Cirrhosis and Liver Failure
Role of gap junctions modulating hepatic vascular tone in cirrhosis
Background & Aims
Gap junctions are formed by connexins (Cx), a family of proteins that couple endothelial and smooth muscle cells in systemic vessels. In this context, Cx allow the transmission of signals modulating vascular tone. Recently, vascular Cx have been observed in liver cells implicated in liver blood flow regulation. Here, we investigated the role of Cx in the regulation of intrahepatic vascular tone in cirrhosis.
Livers of Sprague–Dawley control and cirrhotic (common bile duct ligation-CBDL and CCl4) rats were perfused, and concentration–effect curves in response to acetylcholine (ACh) precontracted with methoxamine were obtained in the presence of the specific Cx inhibitor 18-alpha-glycyrrhetinic acid or vehicle. Cx expression was assessed by immunofluorescence, western blot and reverse-transcription polymerase chain reaction in liver tissue, hepatic stellate cells, sinusoidal endothelial cells and hepatocytes isolated from control and cirrhotic rat livers. Cx protein expression was also determined in cirrhotic human tissue.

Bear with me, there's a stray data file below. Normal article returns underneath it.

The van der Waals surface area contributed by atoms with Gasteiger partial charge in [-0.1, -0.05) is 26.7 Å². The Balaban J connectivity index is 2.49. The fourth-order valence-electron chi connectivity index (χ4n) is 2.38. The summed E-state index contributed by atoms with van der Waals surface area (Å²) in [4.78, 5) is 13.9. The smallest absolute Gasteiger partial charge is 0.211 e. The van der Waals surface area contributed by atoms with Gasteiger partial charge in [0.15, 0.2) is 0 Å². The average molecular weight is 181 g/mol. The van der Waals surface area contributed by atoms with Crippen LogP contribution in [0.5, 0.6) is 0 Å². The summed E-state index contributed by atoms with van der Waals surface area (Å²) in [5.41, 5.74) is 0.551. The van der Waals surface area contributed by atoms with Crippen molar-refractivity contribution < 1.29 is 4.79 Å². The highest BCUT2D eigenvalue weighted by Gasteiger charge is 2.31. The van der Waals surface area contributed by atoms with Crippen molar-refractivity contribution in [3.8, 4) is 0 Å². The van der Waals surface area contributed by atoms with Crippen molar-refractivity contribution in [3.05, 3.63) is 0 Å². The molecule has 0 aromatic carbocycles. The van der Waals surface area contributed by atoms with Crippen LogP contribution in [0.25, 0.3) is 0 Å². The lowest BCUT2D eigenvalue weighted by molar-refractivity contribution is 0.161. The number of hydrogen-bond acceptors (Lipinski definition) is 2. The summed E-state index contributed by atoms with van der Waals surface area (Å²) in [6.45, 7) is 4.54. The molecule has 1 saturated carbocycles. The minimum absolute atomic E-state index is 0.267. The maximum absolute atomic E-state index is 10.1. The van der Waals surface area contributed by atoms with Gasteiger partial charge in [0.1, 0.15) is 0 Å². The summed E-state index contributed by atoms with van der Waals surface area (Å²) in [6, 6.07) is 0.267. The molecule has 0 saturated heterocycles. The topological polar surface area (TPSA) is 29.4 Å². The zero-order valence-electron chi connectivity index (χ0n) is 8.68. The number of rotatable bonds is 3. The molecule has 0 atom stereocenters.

Gap junction blockade markedly attenuated relaxation of hepatic vasculature in response to ACh in control (maximal relaxation, −55 ± 10.5% vs. −95.3 ± 10% with vehicle; P < 0.01) and CBDL rats (50.9 ± 18.5% vs. −18.7 ± 5.5% with vehicle; P = 0.01). Livers from CBDL rats and patients with cirrhosis exhibited Cx overexpression. By contrast, CCl4-cirrhotic rats did not show attenuated relaxation of hepatic vasculature after blockade and Cx expression was significantly lower than in controls.
Gap junctions may contribute to modulating portal pressure and intrahepatic vascular relaxation. Liver gap junctions may represent a new therapeutic target in cirrhotic portal hypertension.